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Thread: When do the kokes turn red?

  1. #1
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    May 2013
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    Default When do the kokes turn red?

    My wife and I are planning a trip to the gorge and wanted to get some red kokanee. I do understand that they aren't as good to eat then, however, we still want to try it. When do the kokes turn over there at the gorge and do they start heading to sheep creek during that time? Any thoughts or comments are gladly appreciated....

    Thanks in advance!!

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  2. #2

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    Quote Originally Posted by outdoorsman1 View Post
    My wife and I are planning a trip to the gorge and wanted to get some red kokanee. I do understand that they aren't as good to eat then, however, we still want to try it. When do the kokes turn over there at the gorge and do they start heading to sheep creek during that time? Any thoughts or comments are gladly appreciated....

    Thanks in advance!!

    The Kokes generally start turning LATE July If I were just wanting to try for a full blown red one it would be first to second week in August. As far as the Kokes migrating it has just begun they are starting move from there spring areas.....

  3. #3
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    Default Red salmon

    A little off topic, but Iíve always wondered why people think that Ďredí kokanee are not fit to eat. I was stationed at King Salmon, AK for a year in 1975/76 and we had a very substantial run of sockeye (kokanee) salmon that were all red when they came up the Naknek River. The local residents with subsistence permits were allowed to harvest 50 fish a day by any means possible and they were very busy doing that Ė mostly by snagging them with very large and weighted treble hooks. I asked them if they were any good to eat and the most common answer was that if they were canned that I wouldnít know the difference between them and the cans I bought in the local store. They also cold smoked some of them and said they were every bit as good as the non-red salmon caught earlier in the year.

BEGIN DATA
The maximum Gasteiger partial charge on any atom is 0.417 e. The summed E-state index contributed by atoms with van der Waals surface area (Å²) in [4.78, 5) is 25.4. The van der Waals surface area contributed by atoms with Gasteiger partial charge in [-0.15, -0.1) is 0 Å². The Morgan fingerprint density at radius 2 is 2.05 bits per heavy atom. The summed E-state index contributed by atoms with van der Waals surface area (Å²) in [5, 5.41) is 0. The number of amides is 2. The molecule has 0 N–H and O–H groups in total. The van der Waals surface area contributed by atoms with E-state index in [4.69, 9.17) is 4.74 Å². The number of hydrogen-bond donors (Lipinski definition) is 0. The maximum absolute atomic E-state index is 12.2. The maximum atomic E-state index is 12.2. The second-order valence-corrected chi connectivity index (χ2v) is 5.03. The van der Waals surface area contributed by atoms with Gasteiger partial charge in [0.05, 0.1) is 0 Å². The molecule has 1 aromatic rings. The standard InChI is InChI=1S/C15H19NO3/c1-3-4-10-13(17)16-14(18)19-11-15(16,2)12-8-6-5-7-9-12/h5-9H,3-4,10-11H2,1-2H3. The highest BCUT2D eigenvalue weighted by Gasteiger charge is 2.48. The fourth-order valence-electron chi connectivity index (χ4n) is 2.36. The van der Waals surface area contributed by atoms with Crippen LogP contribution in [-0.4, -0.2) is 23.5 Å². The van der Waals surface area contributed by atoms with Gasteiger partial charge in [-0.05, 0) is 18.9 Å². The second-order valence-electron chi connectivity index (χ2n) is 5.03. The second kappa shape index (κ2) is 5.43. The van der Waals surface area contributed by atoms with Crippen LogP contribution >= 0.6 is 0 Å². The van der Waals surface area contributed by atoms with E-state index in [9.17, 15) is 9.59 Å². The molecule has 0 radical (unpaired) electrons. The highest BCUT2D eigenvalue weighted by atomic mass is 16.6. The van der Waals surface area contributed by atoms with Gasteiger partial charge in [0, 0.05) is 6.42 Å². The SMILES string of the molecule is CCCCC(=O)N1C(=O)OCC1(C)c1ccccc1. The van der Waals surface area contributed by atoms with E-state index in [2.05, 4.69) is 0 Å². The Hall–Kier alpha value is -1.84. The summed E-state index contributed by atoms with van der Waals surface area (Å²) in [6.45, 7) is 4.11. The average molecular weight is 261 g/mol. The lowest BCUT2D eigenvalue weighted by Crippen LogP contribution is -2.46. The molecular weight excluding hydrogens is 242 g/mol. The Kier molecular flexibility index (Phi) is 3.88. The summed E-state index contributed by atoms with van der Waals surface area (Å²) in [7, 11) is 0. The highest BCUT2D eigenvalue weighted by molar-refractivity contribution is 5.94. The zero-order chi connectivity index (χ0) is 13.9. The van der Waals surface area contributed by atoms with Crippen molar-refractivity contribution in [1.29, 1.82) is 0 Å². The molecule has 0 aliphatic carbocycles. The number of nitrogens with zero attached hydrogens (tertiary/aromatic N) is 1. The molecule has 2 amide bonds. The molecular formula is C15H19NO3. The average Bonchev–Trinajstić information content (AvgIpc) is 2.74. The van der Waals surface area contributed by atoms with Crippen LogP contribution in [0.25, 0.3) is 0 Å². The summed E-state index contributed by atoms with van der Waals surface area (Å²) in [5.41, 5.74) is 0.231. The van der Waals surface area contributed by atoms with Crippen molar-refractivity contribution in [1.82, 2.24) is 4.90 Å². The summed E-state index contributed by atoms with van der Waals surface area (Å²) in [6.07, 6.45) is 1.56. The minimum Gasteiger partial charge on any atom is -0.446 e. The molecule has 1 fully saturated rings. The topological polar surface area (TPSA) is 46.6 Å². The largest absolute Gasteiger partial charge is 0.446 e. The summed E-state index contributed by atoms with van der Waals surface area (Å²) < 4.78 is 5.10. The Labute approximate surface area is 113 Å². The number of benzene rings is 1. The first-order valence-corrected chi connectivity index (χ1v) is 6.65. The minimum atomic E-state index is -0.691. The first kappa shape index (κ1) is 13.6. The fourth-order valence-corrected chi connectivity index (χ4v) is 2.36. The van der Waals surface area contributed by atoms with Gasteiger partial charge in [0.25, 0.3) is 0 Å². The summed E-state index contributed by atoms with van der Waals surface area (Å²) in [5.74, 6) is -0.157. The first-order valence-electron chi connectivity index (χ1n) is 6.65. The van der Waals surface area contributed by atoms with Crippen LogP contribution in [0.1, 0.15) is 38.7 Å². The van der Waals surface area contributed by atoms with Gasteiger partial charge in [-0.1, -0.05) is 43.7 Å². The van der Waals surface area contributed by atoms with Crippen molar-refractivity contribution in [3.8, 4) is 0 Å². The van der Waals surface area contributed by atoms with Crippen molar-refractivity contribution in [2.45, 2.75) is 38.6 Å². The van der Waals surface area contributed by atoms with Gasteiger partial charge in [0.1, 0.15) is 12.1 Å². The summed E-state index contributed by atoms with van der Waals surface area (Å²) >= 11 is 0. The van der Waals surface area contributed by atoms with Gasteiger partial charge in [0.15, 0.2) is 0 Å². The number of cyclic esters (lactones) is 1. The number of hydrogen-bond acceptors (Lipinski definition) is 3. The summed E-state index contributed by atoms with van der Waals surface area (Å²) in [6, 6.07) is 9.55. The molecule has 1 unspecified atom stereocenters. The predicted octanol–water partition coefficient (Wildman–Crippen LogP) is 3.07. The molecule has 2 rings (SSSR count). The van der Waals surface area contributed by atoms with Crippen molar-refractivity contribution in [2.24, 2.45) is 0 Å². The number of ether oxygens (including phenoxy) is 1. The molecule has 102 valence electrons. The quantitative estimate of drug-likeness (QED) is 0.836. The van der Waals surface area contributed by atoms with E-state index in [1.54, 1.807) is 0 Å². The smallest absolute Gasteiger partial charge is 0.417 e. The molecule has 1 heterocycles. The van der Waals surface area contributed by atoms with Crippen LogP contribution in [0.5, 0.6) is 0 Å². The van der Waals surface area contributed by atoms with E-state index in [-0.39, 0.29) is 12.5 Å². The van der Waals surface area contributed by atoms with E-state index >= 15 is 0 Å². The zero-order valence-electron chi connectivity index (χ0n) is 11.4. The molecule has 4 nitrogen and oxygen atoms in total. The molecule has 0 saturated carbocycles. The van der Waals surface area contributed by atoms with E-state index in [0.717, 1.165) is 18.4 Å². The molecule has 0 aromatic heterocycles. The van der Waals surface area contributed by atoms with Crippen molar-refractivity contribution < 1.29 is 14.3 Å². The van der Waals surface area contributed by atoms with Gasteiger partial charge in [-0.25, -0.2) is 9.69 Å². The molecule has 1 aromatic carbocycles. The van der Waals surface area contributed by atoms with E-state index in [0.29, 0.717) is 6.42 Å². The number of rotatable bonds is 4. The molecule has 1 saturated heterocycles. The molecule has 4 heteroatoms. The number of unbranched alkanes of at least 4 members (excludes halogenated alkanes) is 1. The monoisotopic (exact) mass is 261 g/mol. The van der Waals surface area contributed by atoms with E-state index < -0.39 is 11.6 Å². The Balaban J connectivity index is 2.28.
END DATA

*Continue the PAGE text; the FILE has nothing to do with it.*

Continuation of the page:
Iím also reminded all the time here in Utah (from older Utahans) that yellow perch are nothing more than a trash fish and should be caught and thrown on the bank to get rid of them. To each his own, I guess.

    Bob Hicks, from Utah - Iím 75 years young and going as hard as I can for as long as I can.

  4. #4

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    Quote Originally Posted by dubob View Post
    A little off topic, but Iíve always wondered why people think that Ďredí kokanee are not fit to eat. I was stationed at King Salmon, AK for a year in 1975/76 and we had a very substantial run of sockeye (kokanee) salmon that were all red when they came up the Naknek River. The local residents with subsistence permits were allowed to harvest 50 fish a day by any means possible and they were very busy doing that Ė mostly by snagging them with very large and weighted treble hooks. I asked them if they were any good to eat and the most common answer was that if they were canned that I wouldnít know the difference between them and the cans I bought in the local store. They also cold smoked some of them and said they were every bit as good as the non-red salmon caught earlier in the year.

    Iím also reminded all the time here in Utah (from older Utahans) that yellow perch are nothing more than a trash fish and should be caught and thrown on the bank to get rid of them. To each his own, I guess.
    There is no doubt that the quality of the flesh declines the closer the fish are to spawning, especially considering that kokanee flesh is on the tender side in the best of conditions. And there is no comparison between an ocean caught, bright sockeye and a red colored river caught fish. Certainly they are still edible, but nothing like the same fish when caught from the ocean.